What may happen? Some groups might say, if we have to do this, why not have the federal government get even more involved with paying for health-care benefits after a person retires. Others, of course, would not like to see the government more involved. Still others may seek to permit the funding of this obligation to be tax deductible, as it is for pensions--as unlikely as that may seem to be in today's environment.

What is already happening is that some companies are studying whether other postemployment benefits may be legally reduced or even terminated. Other companies may not effer these benefits to employees hired in the future, e.g., those hired after January 1, 1989.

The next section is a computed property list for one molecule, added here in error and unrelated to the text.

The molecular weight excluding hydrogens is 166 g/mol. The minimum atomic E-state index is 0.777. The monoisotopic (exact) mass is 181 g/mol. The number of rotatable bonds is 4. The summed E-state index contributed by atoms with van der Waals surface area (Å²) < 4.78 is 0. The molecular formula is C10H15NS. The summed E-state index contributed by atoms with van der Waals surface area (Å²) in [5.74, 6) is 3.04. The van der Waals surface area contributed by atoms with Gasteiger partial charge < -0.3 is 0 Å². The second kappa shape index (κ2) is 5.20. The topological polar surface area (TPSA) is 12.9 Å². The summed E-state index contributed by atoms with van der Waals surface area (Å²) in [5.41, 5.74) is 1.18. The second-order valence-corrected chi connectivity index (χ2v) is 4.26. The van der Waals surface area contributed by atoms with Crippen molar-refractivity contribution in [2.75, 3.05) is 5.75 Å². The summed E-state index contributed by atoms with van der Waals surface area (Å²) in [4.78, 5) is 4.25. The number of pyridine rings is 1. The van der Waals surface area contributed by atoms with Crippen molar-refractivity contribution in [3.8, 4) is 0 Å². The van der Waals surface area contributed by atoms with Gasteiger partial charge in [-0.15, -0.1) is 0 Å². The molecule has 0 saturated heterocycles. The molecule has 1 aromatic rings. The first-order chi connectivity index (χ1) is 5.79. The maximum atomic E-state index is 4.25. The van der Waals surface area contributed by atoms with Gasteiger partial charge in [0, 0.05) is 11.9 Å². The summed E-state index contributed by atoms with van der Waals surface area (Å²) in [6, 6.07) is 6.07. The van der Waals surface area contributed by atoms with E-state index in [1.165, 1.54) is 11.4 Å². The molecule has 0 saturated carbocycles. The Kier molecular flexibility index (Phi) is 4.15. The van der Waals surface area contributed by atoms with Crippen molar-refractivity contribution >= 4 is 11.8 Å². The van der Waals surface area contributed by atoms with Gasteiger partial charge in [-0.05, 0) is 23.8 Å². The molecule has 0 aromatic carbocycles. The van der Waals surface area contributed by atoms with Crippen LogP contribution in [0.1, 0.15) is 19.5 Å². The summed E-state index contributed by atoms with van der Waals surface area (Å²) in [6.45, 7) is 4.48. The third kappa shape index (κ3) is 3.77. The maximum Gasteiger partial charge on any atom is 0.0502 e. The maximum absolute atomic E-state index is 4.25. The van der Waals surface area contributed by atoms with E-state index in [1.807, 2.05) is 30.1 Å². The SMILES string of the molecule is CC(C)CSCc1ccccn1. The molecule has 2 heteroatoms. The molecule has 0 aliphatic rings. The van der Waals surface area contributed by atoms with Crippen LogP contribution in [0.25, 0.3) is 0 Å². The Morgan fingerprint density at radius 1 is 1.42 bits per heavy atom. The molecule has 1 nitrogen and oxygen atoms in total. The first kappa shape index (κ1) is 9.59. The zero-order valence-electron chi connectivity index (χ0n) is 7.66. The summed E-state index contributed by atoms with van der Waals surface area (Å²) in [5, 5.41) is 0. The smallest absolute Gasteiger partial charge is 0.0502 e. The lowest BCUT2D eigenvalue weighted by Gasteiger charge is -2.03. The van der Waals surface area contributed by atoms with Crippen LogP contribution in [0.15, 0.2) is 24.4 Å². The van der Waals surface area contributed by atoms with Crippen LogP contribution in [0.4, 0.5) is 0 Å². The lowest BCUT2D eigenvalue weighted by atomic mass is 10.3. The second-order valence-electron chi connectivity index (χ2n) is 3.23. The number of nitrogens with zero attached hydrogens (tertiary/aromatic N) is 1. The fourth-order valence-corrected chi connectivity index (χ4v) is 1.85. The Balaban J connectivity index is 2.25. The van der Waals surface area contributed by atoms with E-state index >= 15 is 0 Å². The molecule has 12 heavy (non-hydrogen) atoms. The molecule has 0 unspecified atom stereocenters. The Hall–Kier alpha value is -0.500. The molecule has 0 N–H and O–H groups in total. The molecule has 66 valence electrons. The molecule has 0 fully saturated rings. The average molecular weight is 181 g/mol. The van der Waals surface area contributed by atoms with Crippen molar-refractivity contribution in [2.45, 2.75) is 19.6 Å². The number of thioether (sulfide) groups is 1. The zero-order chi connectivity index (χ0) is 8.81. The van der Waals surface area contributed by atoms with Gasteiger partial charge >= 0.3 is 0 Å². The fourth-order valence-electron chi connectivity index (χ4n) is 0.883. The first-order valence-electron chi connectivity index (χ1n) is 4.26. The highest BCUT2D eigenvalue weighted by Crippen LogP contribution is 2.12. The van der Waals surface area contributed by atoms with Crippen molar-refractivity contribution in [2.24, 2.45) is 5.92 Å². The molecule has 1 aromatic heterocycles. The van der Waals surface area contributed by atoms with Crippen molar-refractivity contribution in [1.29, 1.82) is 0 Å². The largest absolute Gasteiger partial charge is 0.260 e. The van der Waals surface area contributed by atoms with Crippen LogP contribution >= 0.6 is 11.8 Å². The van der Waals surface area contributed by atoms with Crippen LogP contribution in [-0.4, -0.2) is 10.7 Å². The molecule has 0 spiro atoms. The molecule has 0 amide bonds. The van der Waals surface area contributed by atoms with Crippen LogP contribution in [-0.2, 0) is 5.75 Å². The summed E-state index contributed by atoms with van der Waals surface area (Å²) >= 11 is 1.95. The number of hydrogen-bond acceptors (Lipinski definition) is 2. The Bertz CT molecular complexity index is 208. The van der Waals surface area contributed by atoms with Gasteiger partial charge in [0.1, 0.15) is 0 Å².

As a result, the question many people are asking is: should the FASB issue an accounting statement like this--even when there is accounting support that a liability does exist--when it may well trigger significant societal change?

If corporations are going to be required to record a liability on an accrual basis for those benefits that they have promised their people, predicting health-care costs 25 years ahead probably is not the best way of doing it. It would make more sense to make projections based on today's costs. Then annually, if the costs change, revise your estimates, just like many other estimates that are revised when preparing annual financial statements. It seems to me that we should not have our financial statements relying on the extreme subjectivity and uncertainty that would result from predicting health-care costs decades ahead.